Pilot Officer Don Street:
It was my crew's twenty-third sortie; we were about two thirds of the way through our operational tour, the end of which was not yet in sight but we were cautiously confident that we would become 'tour expired'. Briefing was completed, the trades knew their vital bits of information and all had been put together by myself, still stressing the need for vigilance whilst in the air.
The pre-flight dressing up took place in the crew room with the solemn, but no longer furtive little rituals (we knew each other well by now) of right or left flying boot first, the adornment of scarves not washed until the end of the tour, and good luck charms from girlfriends and mothers. Now we were standing near our aircraft each of us with our private thoughts about the flight to come. Whatever those doubts and fears were they would disappear as 'Y' Yoke lined up at the end of the runway and I would say: “Right here we go - rear gunner all set in the turret - OK inner's up to 2,000 (rpm) engineer.”
The sortie commenced with a take-off time at 2304 hours setting course over base at 2346 hours to join the Lancaster force heading for the target. The first leg south, on a track of 163°, led to point 'A' east of London then onto a track of 150° to turning point 'B' on the mouth of the Somme, then onto the next leg, a track of 163° to a point 'C' just west of the target. The operational height was just under 10,000 feet which was unfortunate as the hazy atmosphere at this altitude reflected the light of a full moon creating very poor horizontal visibility. If vertical visibility was good, there would not be any bombing problems. As we progressed down the flight leg we were heartened to see the occasional - dit - dit - dit - dah V for Victory Morse code sign flashed by the French patriots, plainly visible against the blackness of the ground.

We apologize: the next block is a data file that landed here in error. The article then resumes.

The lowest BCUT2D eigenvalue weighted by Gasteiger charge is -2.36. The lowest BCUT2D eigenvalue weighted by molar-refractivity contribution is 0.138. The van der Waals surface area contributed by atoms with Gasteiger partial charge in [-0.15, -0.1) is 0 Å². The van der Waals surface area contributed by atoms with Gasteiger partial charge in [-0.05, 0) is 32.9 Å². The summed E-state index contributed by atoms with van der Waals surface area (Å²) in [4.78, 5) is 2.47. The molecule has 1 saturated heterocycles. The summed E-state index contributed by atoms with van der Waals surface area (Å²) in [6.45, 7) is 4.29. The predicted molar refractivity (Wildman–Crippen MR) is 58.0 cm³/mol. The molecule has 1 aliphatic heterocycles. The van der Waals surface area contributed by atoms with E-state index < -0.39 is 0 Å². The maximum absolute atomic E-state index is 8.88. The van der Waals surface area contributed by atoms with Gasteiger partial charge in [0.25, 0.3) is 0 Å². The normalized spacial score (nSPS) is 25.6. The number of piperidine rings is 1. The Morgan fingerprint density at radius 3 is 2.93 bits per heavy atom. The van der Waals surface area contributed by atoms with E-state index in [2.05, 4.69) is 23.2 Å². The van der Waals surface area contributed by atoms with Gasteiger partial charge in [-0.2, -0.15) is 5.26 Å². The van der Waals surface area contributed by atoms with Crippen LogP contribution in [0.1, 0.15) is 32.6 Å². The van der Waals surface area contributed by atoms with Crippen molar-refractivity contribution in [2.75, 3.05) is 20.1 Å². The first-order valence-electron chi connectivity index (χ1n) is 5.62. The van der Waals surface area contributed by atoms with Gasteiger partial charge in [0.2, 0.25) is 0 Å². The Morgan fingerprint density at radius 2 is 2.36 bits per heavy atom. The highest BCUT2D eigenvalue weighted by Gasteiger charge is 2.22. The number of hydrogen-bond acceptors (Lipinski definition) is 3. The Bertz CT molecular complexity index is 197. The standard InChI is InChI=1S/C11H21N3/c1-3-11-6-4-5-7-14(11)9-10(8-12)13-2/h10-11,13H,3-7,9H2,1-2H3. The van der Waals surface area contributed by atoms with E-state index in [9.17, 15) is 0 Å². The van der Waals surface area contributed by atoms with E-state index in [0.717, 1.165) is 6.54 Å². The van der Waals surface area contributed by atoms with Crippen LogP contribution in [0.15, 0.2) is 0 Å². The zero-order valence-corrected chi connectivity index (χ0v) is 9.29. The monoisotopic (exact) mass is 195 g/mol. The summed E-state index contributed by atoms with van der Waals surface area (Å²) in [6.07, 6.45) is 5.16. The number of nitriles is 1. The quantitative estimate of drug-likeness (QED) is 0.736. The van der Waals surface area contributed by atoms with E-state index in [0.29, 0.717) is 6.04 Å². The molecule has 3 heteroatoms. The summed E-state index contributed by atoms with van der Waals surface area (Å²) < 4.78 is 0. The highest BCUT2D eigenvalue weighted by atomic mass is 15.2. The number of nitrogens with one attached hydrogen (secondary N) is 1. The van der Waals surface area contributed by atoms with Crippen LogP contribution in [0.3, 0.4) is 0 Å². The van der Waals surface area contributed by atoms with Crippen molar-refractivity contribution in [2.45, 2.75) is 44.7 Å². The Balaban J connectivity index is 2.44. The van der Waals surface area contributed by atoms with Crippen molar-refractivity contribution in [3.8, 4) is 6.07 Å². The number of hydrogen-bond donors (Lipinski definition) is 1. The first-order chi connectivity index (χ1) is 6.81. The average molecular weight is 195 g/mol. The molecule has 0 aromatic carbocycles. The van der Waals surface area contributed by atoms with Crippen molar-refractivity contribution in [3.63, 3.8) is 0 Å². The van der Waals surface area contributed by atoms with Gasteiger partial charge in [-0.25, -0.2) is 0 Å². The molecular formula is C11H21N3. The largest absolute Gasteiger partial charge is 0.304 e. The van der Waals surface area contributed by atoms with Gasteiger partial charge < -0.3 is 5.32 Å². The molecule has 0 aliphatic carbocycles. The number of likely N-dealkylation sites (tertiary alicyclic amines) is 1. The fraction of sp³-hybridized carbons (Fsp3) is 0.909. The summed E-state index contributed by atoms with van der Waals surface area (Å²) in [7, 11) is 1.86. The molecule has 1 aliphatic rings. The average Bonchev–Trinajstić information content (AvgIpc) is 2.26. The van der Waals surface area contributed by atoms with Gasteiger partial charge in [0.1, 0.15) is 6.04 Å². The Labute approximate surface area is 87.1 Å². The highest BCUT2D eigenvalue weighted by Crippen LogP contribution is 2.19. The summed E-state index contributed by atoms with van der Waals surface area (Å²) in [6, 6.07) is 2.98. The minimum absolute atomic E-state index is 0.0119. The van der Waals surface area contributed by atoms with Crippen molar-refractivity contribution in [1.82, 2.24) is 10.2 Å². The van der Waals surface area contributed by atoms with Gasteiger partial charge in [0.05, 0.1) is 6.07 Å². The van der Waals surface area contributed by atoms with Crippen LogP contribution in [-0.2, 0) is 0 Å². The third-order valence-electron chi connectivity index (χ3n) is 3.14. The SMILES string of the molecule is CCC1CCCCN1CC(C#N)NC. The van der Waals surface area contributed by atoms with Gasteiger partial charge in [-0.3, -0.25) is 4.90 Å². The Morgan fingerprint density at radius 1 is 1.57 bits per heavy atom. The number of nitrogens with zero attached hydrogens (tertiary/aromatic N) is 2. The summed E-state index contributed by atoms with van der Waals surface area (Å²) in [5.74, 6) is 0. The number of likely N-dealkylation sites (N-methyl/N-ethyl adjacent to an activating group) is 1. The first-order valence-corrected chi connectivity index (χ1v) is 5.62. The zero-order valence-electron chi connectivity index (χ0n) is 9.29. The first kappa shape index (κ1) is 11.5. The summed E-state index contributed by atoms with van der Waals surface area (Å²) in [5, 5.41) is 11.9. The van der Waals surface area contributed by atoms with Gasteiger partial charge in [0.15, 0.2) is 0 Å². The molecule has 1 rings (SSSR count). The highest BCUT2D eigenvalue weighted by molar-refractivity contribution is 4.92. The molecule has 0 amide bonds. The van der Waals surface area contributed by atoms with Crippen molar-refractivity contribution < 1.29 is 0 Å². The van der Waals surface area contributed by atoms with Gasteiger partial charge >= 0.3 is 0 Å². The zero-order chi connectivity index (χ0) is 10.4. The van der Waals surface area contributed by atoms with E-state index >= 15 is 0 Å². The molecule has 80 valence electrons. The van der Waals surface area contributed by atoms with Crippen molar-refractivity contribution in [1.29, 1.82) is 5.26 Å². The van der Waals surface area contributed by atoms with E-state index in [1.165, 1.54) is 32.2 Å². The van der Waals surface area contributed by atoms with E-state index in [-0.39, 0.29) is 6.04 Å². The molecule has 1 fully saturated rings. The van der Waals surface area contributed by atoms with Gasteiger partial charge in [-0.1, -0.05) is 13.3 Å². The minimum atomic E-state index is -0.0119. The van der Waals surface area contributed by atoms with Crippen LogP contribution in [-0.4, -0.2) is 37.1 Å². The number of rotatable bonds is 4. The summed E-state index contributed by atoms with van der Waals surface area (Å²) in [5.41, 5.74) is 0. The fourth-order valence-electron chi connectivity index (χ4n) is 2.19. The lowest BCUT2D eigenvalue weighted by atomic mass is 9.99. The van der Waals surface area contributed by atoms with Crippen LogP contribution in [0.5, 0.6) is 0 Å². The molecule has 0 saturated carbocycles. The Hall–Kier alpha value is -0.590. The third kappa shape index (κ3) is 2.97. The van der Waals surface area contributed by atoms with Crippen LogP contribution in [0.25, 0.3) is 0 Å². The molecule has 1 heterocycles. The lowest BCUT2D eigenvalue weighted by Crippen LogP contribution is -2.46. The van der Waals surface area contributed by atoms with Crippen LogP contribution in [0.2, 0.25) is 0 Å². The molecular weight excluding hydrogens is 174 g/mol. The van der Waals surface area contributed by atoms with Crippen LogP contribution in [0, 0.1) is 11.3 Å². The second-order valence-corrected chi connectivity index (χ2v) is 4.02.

As expected the objective was visible and despite enemy nuisances it was with a feeling of satisfaction and relief that we turned out of the target area onto a northerly track of 026° towards turning point 'D'. In a short time turning point 'D' arrived, then onto a longer run to point 'E' on a course of 349°. The aircraft was, as always, much lighter to fly after the release of the bomb load, the four Merlin engines were harmonized at 2,600 revs per minute, the pressures and temperatures were as they should be. I was not too unhappy with the situation as I put the aircraft through a gentle weave heading for home base.
By now after seemingly years of experience, only actually a few months, the run up to, through, and out of the target area, was a well disciplined drill. A far cry from the first time, when everything was strange and frightening, a difficult target with 42 aircraft lost [the raid to Mailly-le-Camp on the night of 3/4 May 1944], and after the thump of the 'bombs gone' there was the wait for the target photo-flash and getting out of the area. On our current operation it was with great dismay that I saw that our height was 2,000 feet above what it should have been, I had forgotten to trim the flying altitude when the bombs were released. Not really dangerous this time, but a lesson not to be forgotten. I had a mental picture of the flight plan and knew that after the next turning point a further few short legs would take us to point 'G', which was on the French coast some miles south of where we came in. It would be a slight-nose-down for a few extra few mph heading for home base.